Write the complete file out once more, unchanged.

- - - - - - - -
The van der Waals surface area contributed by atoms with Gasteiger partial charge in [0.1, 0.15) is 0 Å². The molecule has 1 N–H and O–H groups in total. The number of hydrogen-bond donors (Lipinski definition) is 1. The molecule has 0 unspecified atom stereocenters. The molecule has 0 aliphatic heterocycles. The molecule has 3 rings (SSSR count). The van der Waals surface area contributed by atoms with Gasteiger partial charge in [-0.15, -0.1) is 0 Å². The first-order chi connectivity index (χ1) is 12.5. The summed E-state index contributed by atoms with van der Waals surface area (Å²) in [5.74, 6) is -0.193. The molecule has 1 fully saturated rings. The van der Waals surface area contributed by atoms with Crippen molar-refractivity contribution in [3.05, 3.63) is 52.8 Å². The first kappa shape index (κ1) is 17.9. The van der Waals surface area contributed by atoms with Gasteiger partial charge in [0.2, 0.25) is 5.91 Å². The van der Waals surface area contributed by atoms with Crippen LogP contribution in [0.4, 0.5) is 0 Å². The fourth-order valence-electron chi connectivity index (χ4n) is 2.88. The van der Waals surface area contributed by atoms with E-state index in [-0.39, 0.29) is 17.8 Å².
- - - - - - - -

The van der Waals surface area contributed by atoms with Gasteiger partial charge in [0.1, 0.15) is 0 Å². The molecule has 1 N–H and O–H groups in total. The number of hydrogen-bond donors (Lipinski definition) is 1. The molecule has 0 unspecified atom stereocenters. The molecule has 0 aliphatic heterocycles. The molecule has 3 rings (SSSR count). The van der Waals surface area contributed by atoms with Gasteiger partial charge in [-0.15, -0.1) is 0 Å². The first-order chi connectivity index (χ1) is 12.5. The summed E-state index contributed by atoms with van der Waals surface area (Å²) in [5.74, 6) is -0.193. The molecule has 1 fully saturated rings. The van der Waals surface area contributed by atoms with Crippen molar-refractivity contribution in [3.05, 3.63) is 52.8 Å². The first kappa shape index (κ1) is 17.9. The van der Waals surface area contributed by atoms with Gasteiger partial charge in [0.2, 0.25) is 5.91 Å². The van der Waals surface area contributed by atoms with Crippen LogP contribution in [0.4, 0.5) is 0 Å². The fourth-order valence-electron chi connectivity index (χ4n) is 2.88. The van der Waals surface area contributed by atoms with E-state index in [-0.39, 0.29) is 17.8 Å².